Every month of the year, certain items are discounted due to overstock, holiday sales, or transitions from one season to the next. Here are the shopping highlights for October in Seattle-Tacoma area stores.
- Special events with shopping discounts and deals include Halloween (October 31).
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Discounted seasonal items to buy in October
Leftover summer goods, clothes, and gear
The pickings will be slim by now, but you can find screaming deals on all kinds of summer products such as patio furniture, barbecues, gardening tools, fans and portable A/C’s, summer clothes, and outdoor recreational goods such as bikes and camping gear. The trick now is to make sure the sale item is still in good condition (not soiled, broken, or missing parts). But more importantly, make sure it’s something you will really need next year. Maybe you want to replace something you have for a better model or purchase an item you rented or borrowed but found you would prefer to own, or you need to buy bigger sizes for growing kids.
Jeans and denim
Since school is underway and retailers may have discounts on their leftover stock of jeans, as well as denim jackets, skirts, and dresses.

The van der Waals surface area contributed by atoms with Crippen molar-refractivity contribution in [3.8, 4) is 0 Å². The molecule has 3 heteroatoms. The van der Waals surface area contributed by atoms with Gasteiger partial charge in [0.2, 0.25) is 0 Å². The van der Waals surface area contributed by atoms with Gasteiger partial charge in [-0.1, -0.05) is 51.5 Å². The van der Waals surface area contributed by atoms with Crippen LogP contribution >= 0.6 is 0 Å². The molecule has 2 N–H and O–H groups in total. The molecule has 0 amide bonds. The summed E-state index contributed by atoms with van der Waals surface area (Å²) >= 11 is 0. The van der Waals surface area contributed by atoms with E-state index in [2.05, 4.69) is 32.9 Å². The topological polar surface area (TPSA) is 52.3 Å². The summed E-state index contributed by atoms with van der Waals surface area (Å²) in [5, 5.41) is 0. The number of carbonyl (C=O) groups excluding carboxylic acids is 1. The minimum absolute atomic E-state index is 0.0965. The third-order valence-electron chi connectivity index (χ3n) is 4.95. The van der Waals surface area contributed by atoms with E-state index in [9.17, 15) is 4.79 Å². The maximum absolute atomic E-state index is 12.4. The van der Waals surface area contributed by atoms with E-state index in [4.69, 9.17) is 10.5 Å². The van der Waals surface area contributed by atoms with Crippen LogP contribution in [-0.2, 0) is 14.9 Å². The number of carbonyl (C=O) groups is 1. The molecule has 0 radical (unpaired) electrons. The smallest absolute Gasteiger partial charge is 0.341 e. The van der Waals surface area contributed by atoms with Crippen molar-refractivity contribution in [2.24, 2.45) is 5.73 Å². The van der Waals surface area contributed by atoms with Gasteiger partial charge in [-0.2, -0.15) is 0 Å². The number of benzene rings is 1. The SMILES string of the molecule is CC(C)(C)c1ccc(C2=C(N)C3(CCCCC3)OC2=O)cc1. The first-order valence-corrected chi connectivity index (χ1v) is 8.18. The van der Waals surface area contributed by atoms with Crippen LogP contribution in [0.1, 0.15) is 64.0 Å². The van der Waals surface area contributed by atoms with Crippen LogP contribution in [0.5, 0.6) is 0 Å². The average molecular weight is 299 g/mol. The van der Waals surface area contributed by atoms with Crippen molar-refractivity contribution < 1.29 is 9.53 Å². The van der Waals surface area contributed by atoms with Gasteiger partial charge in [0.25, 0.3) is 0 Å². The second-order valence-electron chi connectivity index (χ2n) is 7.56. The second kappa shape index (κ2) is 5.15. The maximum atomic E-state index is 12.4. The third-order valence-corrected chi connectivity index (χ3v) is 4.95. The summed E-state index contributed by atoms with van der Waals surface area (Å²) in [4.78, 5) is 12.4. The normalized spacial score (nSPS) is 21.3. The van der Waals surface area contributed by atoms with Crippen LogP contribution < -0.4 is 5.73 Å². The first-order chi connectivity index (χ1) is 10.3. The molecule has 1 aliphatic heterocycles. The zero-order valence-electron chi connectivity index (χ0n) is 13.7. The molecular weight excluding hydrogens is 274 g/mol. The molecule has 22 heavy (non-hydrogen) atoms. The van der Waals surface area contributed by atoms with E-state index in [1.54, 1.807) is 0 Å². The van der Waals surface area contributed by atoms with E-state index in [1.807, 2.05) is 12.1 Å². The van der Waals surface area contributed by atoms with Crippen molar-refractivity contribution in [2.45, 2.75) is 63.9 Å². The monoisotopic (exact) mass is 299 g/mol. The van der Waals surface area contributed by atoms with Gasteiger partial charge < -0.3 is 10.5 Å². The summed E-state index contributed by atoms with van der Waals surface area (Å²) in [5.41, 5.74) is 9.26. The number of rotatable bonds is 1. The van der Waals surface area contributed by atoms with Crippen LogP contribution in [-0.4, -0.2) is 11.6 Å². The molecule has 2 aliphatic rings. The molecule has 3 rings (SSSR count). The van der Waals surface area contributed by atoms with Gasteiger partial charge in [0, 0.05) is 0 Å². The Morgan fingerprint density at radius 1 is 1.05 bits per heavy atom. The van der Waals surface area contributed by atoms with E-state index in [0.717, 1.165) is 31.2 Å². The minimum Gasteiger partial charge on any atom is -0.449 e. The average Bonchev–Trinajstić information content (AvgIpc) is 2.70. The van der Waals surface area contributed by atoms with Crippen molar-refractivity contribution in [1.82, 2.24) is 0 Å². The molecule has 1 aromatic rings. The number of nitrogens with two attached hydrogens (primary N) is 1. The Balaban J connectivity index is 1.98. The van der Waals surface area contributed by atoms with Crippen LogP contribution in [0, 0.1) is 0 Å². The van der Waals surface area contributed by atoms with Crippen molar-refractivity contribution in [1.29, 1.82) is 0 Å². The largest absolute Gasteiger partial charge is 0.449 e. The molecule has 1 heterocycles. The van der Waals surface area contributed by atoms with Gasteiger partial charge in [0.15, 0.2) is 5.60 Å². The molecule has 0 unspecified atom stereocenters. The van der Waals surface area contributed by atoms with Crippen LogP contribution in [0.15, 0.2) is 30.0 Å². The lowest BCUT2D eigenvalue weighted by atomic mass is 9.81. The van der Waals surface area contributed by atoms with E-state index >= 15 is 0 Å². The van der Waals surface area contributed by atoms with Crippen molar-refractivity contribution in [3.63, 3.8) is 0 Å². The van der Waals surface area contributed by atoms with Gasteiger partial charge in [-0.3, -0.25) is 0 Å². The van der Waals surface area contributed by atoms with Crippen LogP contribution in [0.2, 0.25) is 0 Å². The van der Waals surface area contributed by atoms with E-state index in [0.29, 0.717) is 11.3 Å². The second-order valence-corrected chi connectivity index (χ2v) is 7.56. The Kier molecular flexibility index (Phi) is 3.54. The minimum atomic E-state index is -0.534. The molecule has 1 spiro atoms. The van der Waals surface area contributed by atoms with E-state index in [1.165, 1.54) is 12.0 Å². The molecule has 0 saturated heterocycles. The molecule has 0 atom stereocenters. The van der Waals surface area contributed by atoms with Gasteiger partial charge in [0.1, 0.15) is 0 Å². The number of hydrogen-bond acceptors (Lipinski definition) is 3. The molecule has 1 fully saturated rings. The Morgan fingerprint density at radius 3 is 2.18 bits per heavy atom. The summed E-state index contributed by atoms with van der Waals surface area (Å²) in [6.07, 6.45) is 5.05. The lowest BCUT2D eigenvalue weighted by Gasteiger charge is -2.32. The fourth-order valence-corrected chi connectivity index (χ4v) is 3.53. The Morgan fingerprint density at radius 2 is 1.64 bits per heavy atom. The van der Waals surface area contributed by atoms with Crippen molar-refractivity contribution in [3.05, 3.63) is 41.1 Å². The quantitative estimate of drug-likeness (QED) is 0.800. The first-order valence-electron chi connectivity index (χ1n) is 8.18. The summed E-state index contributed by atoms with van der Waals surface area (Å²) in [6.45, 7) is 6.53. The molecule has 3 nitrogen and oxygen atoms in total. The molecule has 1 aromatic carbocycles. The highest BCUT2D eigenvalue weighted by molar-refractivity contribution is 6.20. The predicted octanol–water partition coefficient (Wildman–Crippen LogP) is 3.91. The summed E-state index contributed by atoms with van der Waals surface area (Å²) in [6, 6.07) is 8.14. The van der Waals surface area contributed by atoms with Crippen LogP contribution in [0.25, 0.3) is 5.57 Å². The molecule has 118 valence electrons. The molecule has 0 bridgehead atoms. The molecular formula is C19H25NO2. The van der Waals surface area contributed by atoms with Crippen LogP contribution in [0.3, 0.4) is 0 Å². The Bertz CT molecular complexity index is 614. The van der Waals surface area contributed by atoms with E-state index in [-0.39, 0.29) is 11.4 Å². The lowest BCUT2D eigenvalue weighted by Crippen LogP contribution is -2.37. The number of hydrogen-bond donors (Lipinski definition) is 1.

We think the best frugal policy is to pick up holiday décor AFTER the holiday, when you can get steep discounts on leftovers. This doesn’t work for Halloween candy, of course. In this case, shop early for best selection and shop around for the best price. The best buys are usually at a big retail store such as Fred Meyer and Costco. It can also be a good candy-buying strategy to wait for October 30, or the morning of October 31 to pick up last-minute candy at a discount—but the pickings are typically very slim. If you want specific types of candy, go earlier than later. If you don’t care (any candy will do), buy it on October 30-31.
Halloween décor and costumes
For costumes, we mostly like to pull together something from our closet, with perhaps some makeup or face paint and relevant hair styling or hat. At our “mother ship”, you can find over 100 Halloween costume ideas. Another trick is to hit secondhand stores such as Goodwill for retail costumes—since people rarely re-use a costume, you can sometimes (but not always) find good quality used costumes at a good price.